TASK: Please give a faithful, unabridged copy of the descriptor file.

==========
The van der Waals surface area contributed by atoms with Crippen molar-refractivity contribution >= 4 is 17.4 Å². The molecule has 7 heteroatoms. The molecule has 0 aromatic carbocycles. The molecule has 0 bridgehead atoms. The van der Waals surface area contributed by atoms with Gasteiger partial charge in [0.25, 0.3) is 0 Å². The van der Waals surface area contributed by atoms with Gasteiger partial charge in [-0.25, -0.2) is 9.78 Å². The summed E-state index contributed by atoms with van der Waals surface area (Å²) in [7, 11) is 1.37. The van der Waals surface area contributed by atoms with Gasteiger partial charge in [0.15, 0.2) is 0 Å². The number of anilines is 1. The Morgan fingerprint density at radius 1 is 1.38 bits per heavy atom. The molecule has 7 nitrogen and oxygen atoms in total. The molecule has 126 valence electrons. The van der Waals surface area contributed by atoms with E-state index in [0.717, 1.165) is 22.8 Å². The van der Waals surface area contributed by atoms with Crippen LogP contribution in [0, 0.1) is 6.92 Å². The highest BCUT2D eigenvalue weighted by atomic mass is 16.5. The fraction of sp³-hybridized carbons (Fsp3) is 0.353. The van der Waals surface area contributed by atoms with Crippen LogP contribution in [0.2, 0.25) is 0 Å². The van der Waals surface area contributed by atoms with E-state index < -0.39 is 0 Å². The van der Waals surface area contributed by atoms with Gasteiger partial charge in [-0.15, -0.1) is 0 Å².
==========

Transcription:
The van der Waals surface area contributed by atoms with Crippen molar-refractivity contribution >= 4 is 17.4 Å². The molecule has 7 heteroatoms. The molecule has 0 aromatic carbocycles. The molecule has 0 bridgehead atoms. The van der Waals surface area contributed by atoms with Gasteiger partial charge in [0.25, 0.3) is 0 Å². The van der Waals surface area contributed by atoms with Gasteiger partial charge in [-0.25, -0.2) is 9.78 Å². The summed E-state index contributed by atoms with van der Waals surface area (Å²) in [7, 11) is 1.37. The van der Waals surface area contributed by atoms with Gasteiger partial charge in [0.15, 0.2) is 0 Å². The number of anilines is 1. The Morgan fingerprint density at radius 1 is 1.38 bits per heavy atom. The molecule has 7 nitrogen and oxygen atoms in total. The molecule has 126 valence electrons. The van der Waals surface area contributed by atoms with E-state index in [0.717, 1.165) is 22.8 Å². The van der Waals surface area contributed by atoms with Crippen LogP contribution in [0, 0.1) is 6.92 Å². The highest BCUT2D eigenvalue weighted by atomic mass is 16.5. The fraction of sp³-hybridized carbons (Fsp3) is 0.353. The van der Waals surface area contributed by atoms with Crippen LogP contribution in [0.2, 0.25) is 0 Å². The van der Waals surface area contributed by atoms with E-state index < -0.39 is 0 Å². The van der Waals surface area contributed by atoms with Gasteiger partial charge in [-0.15, -0.1) is 0 Å².